Protecting yourself and creating a healthier dynamic in the workplace. A post by Matthew Hill
I recently coached a number of working heroes who had one thing in common. They suffered with challenging and irritating bosses.
In this post we look at 6 ideas that will help you protect yourself from hurt and manage this, the most draining of scenarios.
1. Find your purpose – How can you strengthen yourself from the inside?
Individual resilience and wellbeing increases when you understand the “why" of your job and consciously connect with your calling and motivation. Here is a very simple coaching exercise, best done with a friend that may surprise you as you uncover the power of your “mission”. Answer the following questions about yourself and answer the questions as you hear them. Whilst there are no right and wrong answers in this exercise about a third of the time you will mess it up, some of the time you will get an OK result and, if you're lucky, you may reach a golden answer first time.
a) Who are you?
b) What do you do?
c) Who do you do it too?
d) Why do you feel that you do it?
e) What benefit is it to those that you do it too?
This is a powerful way of shaping your mission, purpose and raison d’etre. When you next face one of those tough moments, remember that you are a front-line working hero with a valid purpose can be of great value and support.
2. The gratitude list – This simple coaching exercise is extraordinarily powerful. Each day take a blank sheet of paper and write down 50 new things that you are grateful for or appreciative of. Big things, small things – anything. It might take you 40 minutes the first day and I want you to repeat it with a fresh white sheet of paper every morning. In a week’s time you will have a completely different energy. You will have a powerful list that flows easily. You will remember just how amazing life is.
Additional parts of the same exercise include writing down 50 skills that you have and 50 achievements that you have accomplished.
3. Detach detach detach – It is so very important that you learn to protect yourself by dissociating from the barbs, slights and insults that your boss articulates. You must isolate yourself from the negative energy and stop engaging whilst wearing your heart on your sleeve. There is a mantra that helps. It is a cynical one but effective in this circumstance. “Life is empty and meaningless and the fact that life is empty and meaningless is, of itself, empty and meaningless!” Repeat it 10 times before you go into the next negative meeting with your boss and treat yourself to an inner smile as you realise this crazy mantra is protecting you from harm as it builds distance and defense from attack and raw emotion.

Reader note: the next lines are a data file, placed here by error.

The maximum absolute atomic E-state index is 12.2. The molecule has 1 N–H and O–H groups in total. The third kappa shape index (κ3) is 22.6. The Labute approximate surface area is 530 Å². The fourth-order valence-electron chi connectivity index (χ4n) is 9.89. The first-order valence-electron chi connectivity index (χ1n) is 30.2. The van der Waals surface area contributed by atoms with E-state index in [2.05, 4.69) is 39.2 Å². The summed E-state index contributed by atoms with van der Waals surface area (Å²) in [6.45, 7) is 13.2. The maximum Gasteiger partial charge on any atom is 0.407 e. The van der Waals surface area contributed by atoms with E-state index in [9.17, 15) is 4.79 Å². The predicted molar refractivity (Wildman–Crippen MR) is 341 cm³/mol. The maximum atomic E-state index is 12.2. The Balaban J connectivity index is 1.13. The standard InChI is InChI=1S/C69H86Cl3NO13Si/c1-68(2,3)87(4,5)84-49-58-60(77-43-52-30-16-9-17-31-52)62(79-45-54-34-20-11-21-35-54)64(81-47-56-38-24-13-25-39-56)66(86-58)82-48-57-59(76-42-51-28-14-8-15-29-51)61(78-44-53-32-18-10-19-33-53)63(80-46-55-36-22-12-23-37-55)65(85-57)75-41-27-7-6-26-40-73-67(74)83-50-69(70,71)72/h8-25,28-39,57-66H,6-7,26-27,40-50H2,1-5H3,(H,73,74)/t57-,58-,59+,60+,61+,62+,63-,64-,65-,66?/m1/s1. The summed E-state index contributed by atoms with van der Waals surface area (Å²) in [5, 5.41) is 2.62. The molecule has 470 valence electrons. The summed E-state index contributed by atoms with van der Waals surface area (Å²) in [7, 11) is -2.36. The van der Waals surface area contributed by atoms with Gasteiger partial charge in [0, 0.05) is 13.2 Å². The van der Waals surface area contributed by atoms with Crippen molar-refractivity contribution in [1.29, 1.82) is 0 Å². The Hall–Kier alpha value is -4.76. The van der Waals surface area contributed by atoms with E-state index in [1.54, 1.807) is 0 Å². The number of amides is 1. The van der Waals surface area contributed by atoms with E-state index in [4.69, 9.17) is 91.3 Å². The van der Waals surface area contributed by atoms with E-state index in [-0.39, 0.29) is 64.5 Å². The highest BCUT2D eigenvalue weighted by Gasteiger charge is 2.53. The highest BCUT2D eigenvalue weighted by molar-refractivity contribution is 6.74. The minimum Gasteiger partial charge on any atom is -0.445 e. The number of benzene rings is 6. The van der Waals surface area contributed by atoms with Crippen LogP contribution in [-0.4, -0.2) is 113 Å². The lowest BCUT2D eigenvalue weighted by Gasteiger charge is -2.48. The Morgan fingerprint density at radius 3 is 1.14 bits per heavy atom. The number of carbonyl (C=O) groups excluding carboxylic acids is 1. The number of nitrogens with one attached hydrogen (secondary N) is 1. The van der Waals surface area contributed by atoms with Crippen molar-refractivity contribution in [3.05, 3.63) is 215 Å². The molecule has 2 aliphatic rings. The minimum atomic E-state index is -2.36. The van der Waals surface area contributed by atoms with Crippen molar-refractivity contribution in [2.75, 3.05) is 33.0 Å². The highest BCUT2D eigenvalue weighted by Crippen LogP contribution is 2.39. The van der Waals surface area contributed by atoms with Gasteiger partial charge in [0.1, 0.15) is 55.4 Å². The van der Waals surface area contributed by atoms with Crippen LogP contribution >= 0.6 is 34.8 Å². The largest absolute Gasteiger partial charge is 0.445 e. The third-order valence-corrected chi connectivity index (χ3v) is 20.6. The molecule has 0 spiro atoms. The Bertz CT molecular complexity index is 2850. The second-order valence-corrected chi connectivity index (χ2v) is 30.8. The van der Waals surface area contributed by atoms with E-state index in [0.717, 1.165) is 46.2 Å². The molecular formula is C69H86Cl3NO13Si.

4. Neutrality – Most expedient humans get through life using their primitive brains and jumping to conclusions, leaping to interpretation, and rushing to label. For some, it is the only exercise they get!
A better way, and following on from point 3, is to neutralise your perspective. Be a boring policeman with a notebook describing exactly the facts in front of you. Using your perceptions, describe what you see and what you hear. Smile as you begin to appreciate the boring nature of your inner voice. Being bored is better than being emotionally beaten up.
5. Projection is dangerous. You do not know what is going on in your bosses mind. You do not know about the baggage they carry around with them. You do not know of their past suffering. It is then pointless to project and set the standard for perfection that doesn't exist in the commercial world or the public sector.
They are human.
They're doing their thing for many invisible and unknown reasons. We do not have to project our own fears onto them. We can leave them be. Put some more distance between you and them. Literally imagine they are standing a little further away from you!
6. Write a positive attribute list. If you've only read this post once, point 6 may be a point too far! If you have read it a couple of times and managed to get some distance, protect yourself and to detach, then I will now set you a test.
Take a piece of paper and write down 3 positive attributes of your boss. Do so without any drama in your mind and resist the temptation to interpret, project, label or to judge. If you can write 3 positive things with no discernible increase in your heart rate you are really making progress. The task on day 2 is to extend the list to 5 positive attributes. Work on this every day until you get up to 10. You will be surprised how your energy changes and you might be more surprised to witness the energy of the other person improve in your dialogues and encounters.
So to summarise, whilst difficult people are difficult, you can protect yourself by peeling off the labels of meaning that you have put onto them. As you detach and put some distance between you and them, you create a healthy space in which to be neutral, be yourself and to explore the positive possibilities of your potential interactions.
Rise above the fray. Be a better and resilient helicopter pilot hovering above them. You are away from the drama and can enjoy your job as you rediscover the authentic and healthy you.
The you that is protected and distant from your boss. Welcome back – you are now a high-functioning individual working hero again.
Matthew Hill trains groups in Assertiveness and Personal Power.